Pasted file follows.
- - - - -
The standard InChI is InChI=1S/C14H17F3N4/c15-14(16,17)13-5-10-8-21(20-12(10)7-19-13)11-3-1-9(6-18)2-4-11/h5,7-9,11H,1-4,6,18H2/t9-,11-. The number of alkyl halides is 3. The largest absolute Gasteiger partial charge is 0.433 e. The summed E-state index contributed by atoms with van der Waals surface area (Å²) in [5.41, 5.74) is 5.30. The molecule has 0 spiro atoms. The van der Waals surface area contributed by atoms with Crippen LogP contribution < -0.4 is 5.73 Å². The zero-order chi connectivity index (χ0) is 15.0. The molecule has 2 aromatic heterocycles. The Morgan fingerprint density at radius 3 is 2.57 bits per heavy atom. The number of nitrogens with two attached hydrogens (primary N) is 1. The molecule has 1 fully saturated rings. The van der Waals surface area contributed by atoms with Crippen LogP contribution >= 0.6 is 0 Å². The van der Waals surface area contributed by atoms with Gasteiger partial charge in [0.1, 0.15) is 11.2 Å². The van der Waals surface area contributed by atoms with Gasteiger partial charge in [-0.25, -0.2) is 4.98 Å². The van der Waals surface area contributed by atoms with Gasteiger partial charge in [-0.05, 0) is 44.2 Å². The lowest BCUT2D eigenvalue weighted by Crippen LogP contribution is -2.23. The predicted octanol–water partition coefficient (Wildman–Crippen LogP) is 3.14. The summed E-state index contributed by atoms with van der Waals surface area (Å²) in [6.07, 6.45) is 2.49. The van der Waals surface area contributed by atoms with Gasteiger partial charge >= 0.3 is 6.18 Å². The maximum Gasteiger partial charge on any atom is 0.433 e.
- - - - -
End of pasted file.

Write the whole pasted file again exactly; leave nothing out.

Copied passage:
The standard InChI is InChI=1S/C14H17F3N4/c15-14(16,17)13-5-10-8-21(20-12(10)7-19-13)11-3-1-9(6-18)2-4-11/h5,7-9,11H,1-4,6,18H2/t9-,11-. The number of alkyl halides is 3. The largest absolute Gasteiger partial charge is 0.433 e. The summed E-state index contributed by atoms with van der Waals surface area (Å²) in [5.41, 5.74) is 5.30. The molecule has 0 spiro atoms. The van der Waals surface area contributed by atoms with Crippen LogP contribution < -0.4 is 5.73 Å². The zero-order chi connectivity index (χ0) is 15.0. The molecule has 2 aromatic heterocycles. The Morgan fingerprint density at radius 3 is 2.57 bits per heavy atom. The number of nitrogens with two attached hydrogens (primary N) is 1. The molecule has 1 fully saturated rings. The van der Waals surface area contributed by atoms with Crippen LogP contribution >= 0.6 is 0 Å². The van der Waals surface area contributed by atoms with Gasteiger partial charge in [0.1, 0.15) is 11.2 Å². The van der Waals surface area contributed by atoms with Gasteiger partial charge in [-0.25, -0.2) is 4.98 Å². The van der Waals surface area contributed by atoms with Gasteiger partial charge in [-0.05, 0) is 44.2 Å². The lowest BCUT2D eigenvalue weighted by Crippen LogP contribution is -2.23. The predicted octanol–water partition coefficient (Wildman–Crippen LogP) is 3.14. The summed E-state index contributed by atoms with van der Waals surface area (Å²) in [6.07, 6.45) is 2.49. The van der Waals surface area contributed by atoms with Gasteiger partial charge >= 0.3 is 6.18 Å². The maximum Gasteiger partial charge on any atom is 0.433 e.